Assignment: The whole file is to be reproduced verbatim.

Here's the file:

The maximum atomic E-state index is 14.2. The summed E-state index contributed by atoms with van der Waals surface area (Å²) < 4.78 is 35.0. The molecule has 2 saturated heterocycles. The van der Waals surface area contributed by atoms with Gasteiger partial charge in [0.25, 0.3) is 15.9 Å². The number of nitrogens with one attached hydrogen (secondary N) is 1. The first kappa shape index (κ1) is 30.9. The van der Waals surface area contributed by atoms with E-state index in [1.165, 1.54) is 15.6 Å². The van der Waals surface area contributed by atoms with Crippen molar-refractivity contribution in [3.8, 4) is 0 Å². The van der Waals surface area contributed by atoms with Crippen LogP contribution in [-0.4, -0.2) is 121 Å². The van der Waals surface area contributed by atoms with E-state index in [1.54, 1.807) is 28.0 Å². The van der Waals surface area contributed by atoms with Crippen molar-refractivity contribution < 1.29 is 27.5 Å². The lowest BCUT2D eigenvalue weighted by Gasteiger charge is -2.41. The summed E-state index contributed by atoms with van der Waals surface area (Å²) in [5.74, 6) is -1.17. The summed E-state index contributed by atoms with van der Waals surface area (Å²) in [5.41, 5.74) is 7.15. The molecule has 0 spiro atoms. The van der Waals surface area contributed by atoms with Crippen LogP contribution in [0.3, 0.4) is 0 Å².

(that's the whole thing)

The maximum atomic E-state index is 14.2. The summed E-state index contributed by atoms with van der Waals surface area (Å²) < 4.78 is 35.0. The molecule has 2 saturated heterocycles. The van der Waals surface area contributed by atoms with Gasteiger partial charge in [0.25, 0.3) is 15.9 Å². The number of nitrogens with one attached hydrogen (secondary N) is 1. The first kappa shape index (κ1) is 30.9. The van der Waals surface area contributed by atoms with E-state index in [1.165, 1.54) is 15.6 Å². The van der Waals surface area contributed by atoms with Crippen molar-refractivity contribution in [3.8, 4) is 0 Å². The van der Waals surface area contributed by atoms with Crippen LogP contribution in [-0.4, -0.2) is 121 Å². The van der Waals surface area contributed by atoms with E-state index in [1.54, 1.807) is 28.0 Å². The van der Waals surface area contributed by atoms with Crippen molar-refractivity contribution < 1.29 is 27.5 Å². The lowest BCUT2D eigenvalue weighted by Gasteiger charge is -2.41. The summed E-state index contributed by atoms with van der Waals surface area (Å²) in [5.74, 6) is -1.17. The summed E-state index contributed by atoms with van der Waals surface area (Å²) in [5.41, 5.74) is 7.15. The molecule has 0 spiro atoms. The van der Waals surface area contributed by atoms with Crippen LogP contribution in [0.3, 0.4) is 0 Å².